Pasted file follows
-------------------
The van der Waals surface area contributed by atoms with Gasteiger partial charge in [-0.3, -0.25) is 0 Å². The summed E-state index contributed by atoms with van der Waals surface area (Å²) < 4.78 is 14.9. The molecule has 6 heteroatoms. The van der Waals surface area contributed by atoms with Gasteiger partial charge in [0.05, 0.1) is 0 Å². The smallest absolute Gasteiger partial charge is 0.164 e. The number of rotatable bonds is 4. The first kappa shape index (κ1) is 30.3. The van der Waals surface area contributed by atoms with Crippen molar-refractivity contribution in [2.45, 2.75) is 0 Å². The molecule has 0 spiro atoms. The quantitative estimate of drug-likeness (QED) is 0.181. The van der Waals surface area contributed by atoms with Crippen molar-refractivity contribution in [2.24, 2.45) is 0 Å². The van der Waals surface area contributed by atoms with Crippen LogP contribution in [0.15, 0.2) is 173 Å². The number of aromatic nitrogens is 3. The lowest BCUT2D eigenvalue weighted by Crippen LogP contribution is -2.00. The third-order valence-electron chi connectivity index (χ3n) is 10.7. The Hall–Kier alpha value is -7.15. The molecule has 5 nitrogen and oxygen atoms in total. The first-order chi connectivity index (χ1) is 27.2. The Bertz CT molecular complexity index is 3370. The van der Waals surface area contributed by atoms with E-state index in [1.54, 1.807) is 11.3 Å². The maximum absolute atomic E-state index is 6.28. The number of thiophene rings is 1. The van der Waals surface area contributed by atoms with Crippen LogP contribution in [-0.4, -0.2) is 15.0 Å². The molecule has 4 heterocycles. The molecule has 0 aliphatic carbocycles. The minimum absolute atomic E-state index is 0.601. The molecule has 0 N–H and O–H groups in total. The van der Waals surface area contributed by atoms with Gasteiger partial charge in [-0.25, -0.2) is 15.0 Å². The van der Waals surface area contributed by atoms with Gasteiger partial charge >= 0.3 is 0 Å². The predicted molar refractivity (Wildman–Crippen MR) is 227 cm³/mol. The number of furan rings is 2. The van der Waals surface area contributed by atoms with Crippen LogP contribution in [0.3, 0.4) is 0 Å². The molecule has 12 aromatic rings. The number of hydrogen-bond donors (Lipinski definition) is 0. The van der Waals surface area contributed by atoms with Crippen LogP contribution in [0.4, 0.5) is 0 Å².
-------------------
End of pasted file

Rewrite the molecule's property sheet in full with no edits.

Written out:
The van der Waals surface area contributed by atoms with Gasteiger partial charge in [-0.3, -0.25) is 0 Å². The summed E-state index contributed by atoms with van der Waals surface area (Å²) < 4.78 is 14.9. The molecule has 6 heteroatoms. The van der Waals surface area contributed by atoms with Gasteiger partial charge in [0.05, 0.1) is 0 Å². The smallest absolute Gasteiger partial charge is 0.164 e. The number of rotatable bonds is 4. The first kappa shape index (κ1) is 30.3. The van der Waals surface area contributed by atoms with Crippen molar-refractivity contribution in [2.45, 2.75) is 0 Å². The molecule has 0 spiro atoms. The quantitative estimate of drug-likeness (QED) is 0.181. The van der Waals surface area contributed by atoms with Crippen molar-refractivity contribution in [2.24, 2.45) is 0 Å². The van der Waals surface area contributed by atoms with Crippen LogP contribution in [0.15, 0.2) is 173 Å². The number of aromatic nitrogens is 3. The lowest BCUT2D eigenvalue weighted by Crippen LogP contribution is -2.00. The third-order valence-electron chi connectivity index (χ3n) is 10.7. The Hall–Kier alpha value is -7.15. The molecule has 5 nitrogen and oxygen atoms in total. The first-order chi connectivity index (χ1) is 27.2. The Bertz CT molecular complexity index is 3370. The van der Waals surface area contributed by atoms with E-state index in [1.54, 1.807) is 11.3 Å². The maximum absolute atomic E-state index is 6.28. The number of thiophene rings is 1. The van der Waals surface area contributed by atoms with Crippen LogP contribution in [-0.4, -0.2) is 15.0 Å². The molecule has 4 heterocycles. The molecule has 0 aliphatic carbocycles. The minimum absolute atomic E-state index is 0.601. The molecule has 0 N–H and O–H groups in total. The van der Waals surface area contributed by atoms with Gasteiger partial charge in [-0.25, -0.2) is 15.0 Å². The van der Waals surface area contributed by atoms with Gasteiger partial charge >= 0.3 is 0 Å². The predicted molar refractivity (Wildman–Crippen MR) is 227 cm³/mol. The number of furan rings is 2. The van der Waals surface area contributed by atoms with Crippen LogP contribution in [0.3, 0.4) is 0 Å². The molecule has 12 aromatic rings. The number of hydrogen-bond donors (Lipinski definition) is 0. The van der Waals surface area contributed by atoms with Crippen LogP contribution in [0.4, 0.5) is 0 Å².